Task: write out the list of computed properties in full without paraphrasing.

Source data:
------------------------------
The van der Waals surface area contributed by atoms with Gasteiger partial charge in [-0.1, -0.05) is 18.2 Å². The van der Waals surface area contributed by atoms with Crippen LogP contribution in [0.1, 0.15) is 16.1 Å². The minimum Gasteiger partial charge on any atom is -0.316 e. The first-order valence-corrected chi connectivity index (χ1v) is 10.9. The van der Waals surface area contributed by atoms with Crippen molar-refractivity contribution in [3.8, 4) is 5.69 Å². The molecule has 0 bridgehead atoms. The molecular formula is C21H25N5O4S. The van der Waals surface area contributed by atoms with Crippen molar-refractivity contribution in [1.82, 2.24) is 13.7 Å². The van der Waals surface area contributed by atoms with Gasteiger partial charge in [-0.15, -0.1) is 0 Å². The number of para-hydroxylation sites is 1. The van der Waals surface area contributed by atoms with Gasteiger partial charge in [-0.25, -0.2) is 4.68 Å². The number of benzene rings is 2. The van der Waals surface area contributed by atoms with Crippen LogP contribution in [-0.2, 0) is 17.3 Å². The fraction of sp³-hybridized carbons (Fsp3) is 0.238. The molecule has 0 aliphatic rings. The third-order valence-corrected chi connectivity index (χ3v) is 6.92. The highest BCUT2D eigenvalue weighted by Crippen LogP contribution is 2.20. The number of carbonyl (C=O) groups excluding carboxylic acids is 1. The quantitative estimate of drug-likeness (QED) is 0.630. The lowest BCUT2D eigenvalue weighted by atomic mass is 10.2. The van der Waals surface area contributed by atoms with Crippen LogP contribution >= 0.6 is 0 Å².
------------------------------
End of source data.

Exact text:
The van der Waals surface area contributed by atoms with Gasteiger partial charge in [-0.1, -0.05) is 18.2 Å². The van der Waals surface area contributed by atoms with Crippen LogP contribution in [0.1, 0.15) is 16.1 Å². The minimum Gasteiger partial charge on any atom is -0.316 e. The first-order valence-corrected chi connectivity index (χ1v) is 10.9. The van der Waals surface area contributed by atoms with Crippen molar-refractivity contribution in [3.8, 4) is 5.69 Å². The molecule has 0 bridgehead atoms. The molecular formula is C21H25N5O4S. The van der Waals surface area contributed by atoms with Crippen molar-refractivity contribution in [1.82, 2.24) is 13.7 Å². The van der Waals surface area contributed by atoms with Gasteiger partial charge in [-0.15, -0.1) is 0 Å². The number of para-hydroxylation sites is 1. The van der Waals surface area contributed by atoms with Gasteiger partial charge in [-0.25, -0.2) is 4.68 Å². The number of benzene rings is 2. The van der Waals surface area contributed by atoms with Crippen LogP contribution in [-0.2, 0) is 17.3 Å². The fraction of sp³-hybridized carbons (Fsp3) is 0.238. The molecule has 0 aliphatic rings. The third-order valence-corrected chi connectivity index (χ3v) is 6.92. The highest BCUT2D eigenvalue weighted by Crippen LogP contribution is 2.20. The number of carbonyl (C=O) groups excluding carboxylic acids is 1. The quantitative estimate of drug-likeness (QED) is 0.630. The lowest BCUT2D eigenvalue weighted by atomic mass is 10.2. The van der Waals surface area contributed by atoms with Crippen LogP contribution >= 0.6 is 0 Å².